time for DH in national league

The DH adds excitement to baseball. It add to scoring and interest. It has made the game a better spectator choice.
The idea that pitchers should hit has been proven wrong. Pitchers are born with the ability to throw hard and control where it goes. This does not translate into being athletic. They don’t hit or run well. They not only are a dead spot in the lineup but they kill the 8 slot too. The batter before the pitcher is pitched around . So there are 2 dead spots.
It is like saying a second baseman is a baseball player. Therefore he should pitch. But we know they can not and we don’t want them to try. It is not what they do.
I grew up in Detroit following the Tigers. We had Hank Aguirre pitching. He was a big strong man. About 6 2 and not wimpy in real life. They called him old 2 for 3 . The reason is that he got 2 hits in 3 years. At least that was the joke.
Baseball has been around for over 100 years. When it is argued the DH kills strategy it is wrong. The game is a series of set plays. When a man is on first with 0 or 1 out ,they bunt. Where is the strategy. It is what they do about every time.
Sometimes it is argued that Bob Lemon (and a few others)was a hitter and pitcher. so. They are rare. The fact that they are rare proves the case.
In 1968 Lolich hit a homerun in the World Series. He was a crappy hitter for 20 years. That did not change how many dead spots he caused for his career.

I’m in the minority of people who prefers the the DH, for all the same reasons you’ve listed. It removes a rally-killing dead spot from the line up, it facilitates more scoring, it spares us the sight of pitchers flailing impotently at the plate and it extends careers. Requiring pitchers to hit is as outdated, in my opinion, as making quarterbacks kick and punt.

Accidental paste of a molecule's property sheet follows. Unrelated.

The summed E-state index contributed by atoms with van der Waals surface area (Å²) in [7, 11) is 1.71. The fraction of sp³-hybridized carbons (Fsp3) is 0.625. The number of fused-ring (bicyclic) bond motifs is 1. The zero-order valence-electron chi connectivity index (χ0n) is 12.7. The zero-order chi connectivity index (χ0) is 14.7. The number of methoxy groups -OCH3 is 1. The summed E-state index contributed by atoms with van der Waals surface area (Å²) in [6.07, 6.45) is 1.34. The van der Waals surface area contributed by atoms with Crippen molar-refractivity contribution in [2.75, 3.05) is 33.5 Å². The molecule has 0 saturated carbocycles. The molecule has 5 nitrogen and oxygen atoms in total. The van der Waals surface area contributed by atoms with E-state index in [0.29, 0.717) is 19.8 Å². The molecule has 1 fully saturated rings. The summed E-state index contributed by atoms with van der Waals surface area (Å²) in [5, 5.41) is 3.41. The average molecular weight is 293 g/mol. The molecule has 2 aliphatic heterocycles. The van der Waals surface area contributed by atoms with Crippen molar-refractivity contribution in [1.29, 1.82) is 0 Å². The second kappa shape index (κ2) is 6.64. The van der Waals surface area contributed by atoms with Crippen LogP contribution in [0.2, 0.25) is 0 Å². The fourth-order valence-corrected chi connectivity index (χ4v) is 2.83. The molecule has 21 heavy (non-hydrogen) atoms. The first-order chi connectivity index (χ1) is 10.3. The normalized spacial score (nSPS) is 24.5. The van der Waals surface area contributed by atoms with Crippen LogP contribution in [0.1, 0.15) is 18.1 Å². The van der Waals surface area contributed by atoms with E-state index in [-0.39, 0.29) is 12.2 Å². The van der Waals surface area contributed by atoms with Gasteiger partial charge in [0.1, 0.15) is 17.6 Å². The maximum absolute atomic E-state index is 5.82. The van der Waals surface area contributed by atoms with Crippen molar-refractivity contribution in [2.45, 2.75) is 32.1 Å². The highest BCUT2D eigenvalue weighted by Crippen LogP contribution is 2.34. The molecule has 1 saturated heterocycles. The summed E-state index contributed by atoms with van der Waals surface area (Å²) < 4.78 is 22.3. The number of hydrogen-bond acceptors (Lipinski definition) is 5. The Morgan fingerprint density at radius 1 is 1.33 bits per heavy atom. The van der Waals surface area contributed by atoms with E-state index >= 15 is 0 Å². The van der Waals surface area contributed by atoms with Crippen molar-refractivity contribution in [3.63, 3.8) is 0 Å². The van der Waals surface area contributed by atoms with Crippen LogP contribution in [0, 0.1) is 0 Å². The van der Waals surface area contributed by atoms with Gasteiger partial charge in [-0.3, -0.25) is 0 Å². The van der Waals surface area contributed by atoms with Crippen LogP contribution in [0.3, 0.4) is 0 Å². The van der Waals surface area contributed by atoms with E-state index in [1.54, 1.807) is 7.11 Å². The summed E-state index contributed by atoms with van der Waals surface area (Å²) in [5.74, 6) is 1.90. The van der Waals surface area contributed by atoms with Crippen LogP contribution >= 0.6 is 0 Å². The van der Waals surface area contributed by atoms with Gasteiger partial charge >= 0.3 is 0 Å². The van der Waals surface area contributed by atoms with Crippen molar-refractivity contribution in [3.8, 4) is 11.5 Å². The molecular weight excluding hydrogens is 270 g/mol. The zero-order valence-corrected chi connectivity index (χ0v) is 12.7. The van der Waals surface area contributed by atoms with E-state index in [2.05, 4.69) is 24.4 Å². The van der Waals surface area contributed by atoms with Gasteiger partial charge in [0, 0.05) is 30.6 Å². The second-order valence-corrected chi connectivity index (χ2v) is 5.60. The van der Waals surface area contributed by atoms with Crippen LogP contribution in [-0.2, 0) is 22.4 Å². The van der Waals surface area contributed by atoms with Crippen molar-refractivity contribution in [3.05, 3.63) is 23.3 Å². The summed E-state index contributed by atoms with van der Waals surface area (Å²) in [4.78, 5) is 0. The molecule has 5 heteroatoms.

Not to mention the effect it’s had on the competitive balance between the leagues. The AL teams’ need to upgrade their pitching to face solid 1-9 lineups, and the development of hitters that the extra lineup spot has allowed, have reduced the NL to “AAAA league” status. Really, how often do you see a World Series or All-Star Game and not wonder if the NL team can avoid getting humiliated this time?

The NL has won 5 of the 13 World Series’ since the strike. Would you care to take back your obviously wrong point?

As to the DH, only a heathen would support the DH. UnAmerican Commie Heathens!

Screw that! The DH is what is wrond with baseball today. The DH led to steroid abuse, Steinbrenner and the Black Sox scandal. The DH makes the baby Jesus cry.

High salaries and being competitive is what made for steroids. Plus a few chemists. Bonds and the DH needs an explanation. Are steroids only in the American League.?

Since you’ve provided substantiating evidence for it, no, of course not.
The DH caused the Black Sox scandal too? :smiley: :smiley: :smiley:

While the American League currently has done better (8 - 5 in the last 13 years), that’s hardly such dominance that you think that the National League cannot compete. And please note that the National League did just fine against the Tigers just two years ago (making the otherwise quite dominant looking Tigers look so badly, they didn’t appear able to compete with an otherwise mediocre Cardinals club. :wink: ).

As for the stupid idea offered in the OP that pitchers can’t hit, I offer to you Carlos Zambrano.